Historically, women have been expected to dress, behave, think and talk in a certain way, and any deviation of this restrictive norm has been met with criticism, derision and social rejection. I mean, women wearing pants is a relatively new phenomenon. Joan of Arc wore a man’s armor back in the 15th Century in order to prevent rape, and in most of the 20th Century, pants were designated as casual wear for women, with dresses and skirts being the accepted standard. This Huffington Post article gives a brief history of how pants came to symbolize economic power and gender equality.
It has been a long painful struggle but we as women have finally begun to assert our place as equals to men in the corporate, grey pants-wearing world. Unfortunately, a by-product of this quest for equality has been the derision of what is considered the ‘traditional feminine’ look.
Think pink and frills.
With more women represented in capitalist systems across the world, we have come to associate success with traditionally masculine traits. What do you think of when you conjure a mental image of a woman succeeding in traditionally male-dominated fields?
When you think of a successful business woman, do you think of someone like this:
When you think of a competent female engineer – say, software developer – do you think of this:
I had to upload a cartoon because I couldn’t find a stock image on Google of a woman in a dress or frilly top coding. Maybe that says something, maybe it’s just a coincidence.
Think carefully – why does one image strike you as out-of-place and not the other? Sure, there is the stereotype of software engineers being basement dwellers who are perennially cladded in grey hoddies (though the advent of brogrammer culture is calling to question this stereotype, and not exactly in a way that seeks positive change).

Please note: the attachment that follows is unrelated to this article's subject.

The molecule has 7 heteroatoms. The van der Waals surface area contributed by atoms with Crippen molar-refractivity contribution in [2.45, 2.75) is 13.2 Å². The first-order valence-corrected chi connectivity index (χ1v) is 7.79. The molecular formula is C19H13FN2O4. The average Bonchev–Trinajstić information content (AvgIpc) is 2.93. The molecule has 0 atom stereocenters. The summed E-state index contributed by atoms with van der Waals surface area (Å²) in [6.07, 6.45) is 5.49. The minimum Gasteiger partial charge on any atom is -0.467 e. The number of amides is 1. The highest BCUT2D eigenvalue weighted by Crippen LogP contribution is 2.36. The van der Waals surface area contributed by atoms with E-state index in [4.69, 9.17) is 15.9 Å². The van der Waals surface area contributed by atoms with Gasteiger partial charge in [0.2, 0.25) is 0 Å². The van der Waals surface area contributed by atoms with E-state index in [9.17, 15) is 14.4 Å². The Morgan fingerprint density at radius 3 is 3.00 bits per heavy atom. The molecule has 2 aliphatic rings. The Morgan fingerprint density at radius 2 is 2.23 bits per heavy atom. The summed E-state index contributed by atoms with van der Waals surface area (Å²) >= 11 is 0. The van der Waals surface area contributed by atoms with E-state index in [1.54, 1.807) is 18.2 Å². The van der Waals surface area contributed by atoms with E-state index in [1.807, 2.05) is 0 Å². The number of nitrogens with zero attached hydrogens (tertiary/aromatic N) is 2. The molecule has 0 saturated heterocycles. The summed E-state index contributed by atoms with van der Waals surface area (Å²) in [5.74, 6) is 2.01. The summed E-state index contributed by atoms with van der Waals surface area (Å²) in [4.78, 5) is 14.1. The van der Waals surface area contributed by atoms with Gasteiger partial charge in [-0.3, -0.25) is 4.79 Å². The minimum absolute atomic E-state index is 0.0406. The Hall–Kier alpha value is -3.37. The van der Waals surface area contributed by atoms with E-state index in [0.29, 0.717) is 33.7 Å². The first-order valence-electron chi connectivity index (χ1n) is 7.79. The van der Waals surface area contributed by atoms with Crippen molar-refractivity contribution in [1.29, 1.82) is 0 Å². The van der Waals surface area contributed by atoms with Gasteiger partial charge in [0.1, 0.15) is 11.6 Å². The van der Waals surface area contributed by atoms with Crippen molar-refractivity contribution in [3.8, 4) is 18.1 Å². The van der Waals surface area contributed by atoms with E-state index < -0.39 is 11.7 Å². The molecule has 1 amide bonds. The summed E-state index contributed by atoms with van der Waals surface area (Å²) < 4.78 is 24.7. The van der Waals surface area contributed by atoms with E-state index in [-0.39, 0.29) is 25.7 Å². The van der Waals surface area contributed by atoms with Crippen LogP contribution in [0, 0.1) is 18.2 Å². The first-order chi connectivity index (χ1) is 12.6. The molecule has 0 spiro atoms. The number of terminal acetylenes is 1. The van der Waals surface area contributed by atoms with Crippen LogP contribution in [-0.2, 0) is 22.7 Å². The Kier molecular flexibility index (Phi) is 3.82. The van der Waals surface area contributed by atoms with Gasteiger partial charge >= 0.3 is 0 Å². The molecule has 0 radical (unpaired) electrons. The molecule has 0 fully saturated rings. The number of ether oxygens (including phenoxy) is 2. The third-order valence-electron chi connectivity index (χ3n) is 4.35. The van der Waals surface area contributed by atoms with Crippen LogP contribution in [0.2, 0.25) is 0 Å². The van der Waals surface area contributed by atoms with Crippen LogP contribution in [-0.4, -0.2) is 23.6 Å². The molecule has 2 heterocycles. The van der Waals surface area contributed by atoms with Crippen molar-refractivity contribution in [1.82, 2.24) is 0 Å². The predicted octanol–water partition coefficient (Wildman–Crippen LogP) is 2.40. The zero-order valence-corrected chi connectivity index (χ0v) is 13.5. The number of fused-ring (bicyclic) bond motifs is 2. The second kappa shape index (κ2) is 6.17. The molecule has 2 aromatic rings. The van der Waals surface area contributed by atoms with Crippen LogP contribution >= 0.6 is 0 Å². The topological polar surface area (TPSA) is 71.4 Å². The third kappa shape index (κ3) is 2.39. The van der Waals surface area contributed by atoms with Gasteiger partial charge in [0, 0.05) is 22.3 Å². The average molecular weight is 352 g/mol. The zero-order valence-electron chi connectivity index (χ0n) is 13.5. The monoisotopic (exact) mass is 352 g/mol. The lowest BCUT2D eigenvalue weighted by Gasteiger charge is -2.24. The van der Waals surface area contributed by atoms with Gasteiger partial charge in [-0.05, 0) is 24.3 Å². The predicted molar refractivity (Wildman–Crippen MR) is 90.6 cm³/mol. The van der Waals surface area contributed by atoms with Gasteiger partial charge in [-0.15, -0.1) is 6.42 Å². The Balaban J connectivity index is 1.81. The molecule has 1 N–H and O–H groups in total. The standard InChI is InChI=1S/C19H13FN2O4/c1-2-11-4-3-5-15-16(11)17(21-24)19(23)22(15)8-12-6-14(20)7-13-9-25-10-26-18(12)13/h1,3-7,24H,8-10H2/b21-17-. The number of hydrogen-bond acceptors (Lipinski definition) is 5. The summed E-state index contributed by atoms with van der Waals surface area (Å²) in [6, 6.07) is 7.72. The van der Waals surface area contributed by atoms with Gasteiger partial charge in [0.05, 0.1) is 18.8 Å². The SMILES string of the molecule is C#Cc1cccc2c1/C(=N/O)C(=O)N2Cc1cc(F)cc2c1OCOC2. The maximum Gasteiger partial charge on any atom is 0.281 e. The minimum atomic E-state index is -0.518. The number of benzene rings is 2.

But there is also the insidious bias against undeniably feminine success in male-dominated fields. Women are allowed to succeed in business, engineering, law, comedy etc – just as long as they are not too womanly.
I’ve experienced it myself — there is always a subset of people who will stare at me funnily, almost quizzically, when I walk into a CS lecture hall, the TA office hours building, or Gates (home to Stanford’s computer science department) in make-up, a floral dress and/or heels.
Now I understand the heavy connotations of the statement I’m making – oh, so now women and girls who don’t wear pink dresses are not feminine enough? That couldn’t be further from my point, although I can understand how centuries of being told how to be a ‘proper’ woman can make us hyper-aware of implicit biases.
But feminism doesn’t mean that every woman must deviate from the traditional norm of femininity in order to succeed economically. It doesn’t mean that we are to shy away from pink dresses and kitten heels in order to make it in our capitalistic society. Women are multi-faceted beings, and a dash of blush does not take away from our complex identities.
Which brings me to Legally Blonde.
Elle Woods is thin, blonde, pretty, pretty rich, and is a sorority sister. She is the embodiment of the ‘All-American’ girl, and is admired by many for her looks, yet her intelligence is grossly underestimated by everyone around her, including her douchebag, legacy admission boyfriend, Warner. When she is unceremoniously dumped at the beginning of the movie by Warner, who has been admitted to Harvard Law School, she is determined to get him back and decides that applying to Harvard Law School is the easiest way to go about it.
She doubles down on her studying and gets a perfect score on the LSAT. This, among other things (the leadership roles she holds in her sorority, for example) garner her admission into what is arguably the most prestigious law school in the country, much to the shock and disgust of aforementioned douchebag Warner.
I won’t narrate all the details of the movie, but Elle ends up impressing one of her professors, earning a spot in his Law office’s coveted internship program. Elle ends up winning a prominent murder case for the office, and earning the sweetest revenge on Sleazebag Warner:
So, why is Elle Woods a feminist icon?
She proved to us that you can be a walking stereotype of femininity and excel at what you endeavor to achieve, as long as you put in the time and effort. She proved that being boy crazy does not make you stupid, and is not an incurable disease. And while the movie is far from perfect, I will always appreciate Elle for her unashamed displays of cheer and bright pink.
Feminine women are not just cheerleaders — they are more than capable of carrying the game.